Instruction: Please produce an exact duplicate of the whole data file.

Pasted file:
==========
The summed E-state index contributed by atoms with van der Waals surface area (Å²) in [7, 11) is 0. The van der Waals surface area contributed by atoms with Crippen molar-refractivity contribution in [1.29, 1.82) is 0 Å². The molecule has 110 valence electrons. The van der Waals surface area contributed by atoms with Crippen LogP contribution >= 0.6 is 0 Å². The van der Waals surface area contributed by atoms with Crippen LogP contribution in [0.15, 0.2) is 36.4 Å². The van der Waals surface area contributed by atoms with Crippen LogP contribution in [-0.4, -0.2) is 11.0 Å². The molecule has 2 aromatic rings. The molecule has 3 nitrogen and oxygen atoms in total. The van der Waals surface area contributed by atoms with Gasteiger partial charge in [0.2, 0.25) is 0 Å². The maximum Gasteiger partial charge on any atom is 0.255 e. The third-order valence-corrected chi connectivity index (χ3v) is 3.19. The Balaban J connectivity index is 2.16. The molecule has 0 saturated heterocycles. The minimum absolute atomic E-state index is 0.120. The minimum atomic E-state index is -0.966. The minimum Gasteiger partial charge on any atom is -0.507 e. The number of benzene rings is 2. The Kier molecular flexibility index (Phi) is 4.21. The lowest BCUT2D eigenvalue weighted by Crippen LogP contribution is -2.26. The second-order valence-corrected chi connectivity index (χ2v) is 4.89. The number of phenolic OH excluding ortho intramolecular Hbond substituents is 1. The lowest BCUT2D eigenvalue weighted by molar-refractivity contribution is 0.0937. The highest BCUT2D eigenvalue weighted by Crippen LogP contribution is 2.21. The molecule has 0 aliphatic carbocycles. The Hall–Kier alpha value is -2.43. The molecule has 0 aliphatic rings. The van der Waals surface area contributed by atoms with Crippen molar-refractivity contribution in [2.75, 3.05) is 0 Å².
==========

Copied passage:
The summed E-state index contributed by atoms with van der Waals surface area (Å²) in [7, 11) is 0. The van der Waals surface area contributed by atoms with Crippen molar-refractivity contribution in [1.29, 1.82) is 0 Å². The molecule has 110 valence electrons. The van der Waals surface area contributed by atoms with Crippen LogP contribution >= 0.6 is 0 Å². The van der Waals surface area contributed by atoms with Crippen LogP contribution in [0.15, 0.2) is 36.4 Å². The van der Waals surface area contributed by atoms with Crippen LogP contribution in [-0.4, -0.2) is 11.0 Å². The molecule has 2 aromatic rings. The molecule has 3 nitrogen and oxygen atoms in total. The van der Waals surface area contributed by atoms with Gasteiger partial charge in [0.2, 0.25) is 0 Å². The maximum Gasteiger partial charge on any atom is 0.255 e. The third-order valence-corrected chi connectivity index (χ3v) is 3.19. The Balaban J connectivity index is 2.16. The molecule has 0 saturated heterocycles. The minimum absolute atomic E-state index is 0.120. The minimum atomic E-state index is -0.966. The minimum Gasteiger partial charge on any atom is -0.507 e. The number of benzene rings is 2. The Kier molecular flexibility index (Phi) is 4.21. The lowest BCUT2D eigenvalue weighted by Crippen LogP contribution is -2.26. The second-order valence-corrected chi connectivity index (χ2v) is 4.89. The number of phenolic OH excluding ortho intramolecular Hbond substituents is 1. The lowest BCUT2D eigenvalue weighted by molar-refractivity contribution is 0.0937. The highest BCUT2D eigenvalue weighted by Crippen LogP contribution is 2.21. The molecule has 0 aliphatic carbocycles. The Hall–Kier alpha value is -2.43. The molecule has 0 aliphatic rings. The van der Waals surface area contributed by atoms with Crippen molar-refractivity contribution in [2.75, 3.05) is 0 Å².